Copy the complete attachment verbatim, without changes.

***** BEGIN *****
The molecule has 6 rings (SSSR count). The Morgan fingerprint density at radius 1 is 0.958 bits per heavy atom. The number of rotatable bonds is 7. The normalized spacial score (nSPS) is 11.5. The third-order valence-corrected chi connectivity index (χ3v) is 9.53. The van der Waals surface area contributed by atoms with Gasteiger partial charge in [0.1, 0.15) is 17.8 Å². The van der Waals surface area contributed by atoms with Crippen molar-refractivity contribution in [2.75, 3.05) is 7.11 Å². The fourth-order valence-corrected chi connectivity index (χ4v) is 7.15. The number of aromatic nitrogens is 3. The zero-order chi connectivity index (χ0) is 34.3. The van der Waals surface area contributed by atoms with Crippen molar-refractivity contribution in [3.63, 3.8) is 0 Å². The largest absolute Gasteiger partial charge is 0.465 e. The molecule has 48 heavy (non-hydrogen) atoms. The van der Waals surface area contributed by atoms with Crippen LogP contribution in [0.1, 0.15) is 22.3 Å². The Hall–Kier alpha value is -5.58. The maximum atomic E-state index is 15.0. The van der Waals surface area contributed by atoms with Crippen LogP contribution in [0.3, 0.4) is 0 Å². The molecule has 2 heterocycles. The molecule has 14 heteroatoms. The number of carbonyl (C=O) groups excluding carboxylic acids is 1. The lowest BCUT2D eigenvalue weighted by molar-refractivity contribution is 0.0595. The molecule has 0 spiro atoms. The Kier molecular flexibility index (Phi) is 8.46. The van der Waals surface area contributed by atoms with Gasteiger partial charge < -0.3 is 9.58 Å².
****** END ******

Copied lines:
The molecule has 6 rings (SSSR count). The Morgan fingerprint density at radius 1 is 0.958 bits per heavy atom. The number of rotatable bonds is 7. The normalized spacial score (nSPS) is 11.5. The third-order valence-corrected chi connectivity index (χ3v) is 9.53. The van der Waals surface area contributed by atoms with Gasteiger partial charge in [0.1, 0.15) is 17.8 Å². The van der Waals surface area contributed by atoms with Crippen molar-refractivity contribution in [2.75, 3.05) is 7.11 Å². The fourth-order valence-corrected chi connectivity index (χ4v) is 7.15. The number of aromatic nitrogens is 3. The zero-order chi connectivity index (χ0) is 34.3. The van der Waals surface area contributed by atoms with Crippen molar-refractivity contribution in [3.63, 3.8) is 0 Å². The largest absolute Gasteiger partial charge is 0.465 e. The molecule has 48 heavy (non-hydrogen) atoms. The van der Waals surface area contributed by atoms with Crippen LogP contribution in [0.1, 0.15) is 22.3 Å². The Hall–Kier alpha value is -5.58. The maximum atomic E-state index is 15.0. The van der Waals surface area contributed by atoms with Crippen LogP contribution in [0.3, 0.4) is 0 Å². The molecule has 2 heterocycles. The molecule has 14 heteroatoms. The number of carbonyl (C=O) groups excluding carboxylic acids is 1. The lowest BCUT2D eigenvalue weighted by molar-refractivity contribution is 0.0595. The molecule has 0 spiro atoms. The Kier molecular flexibility index (Phi) is 8.46. The van der Waals surface area contributed by atoms with Gasteiger partial charge < -0.3 is 9.58 Å².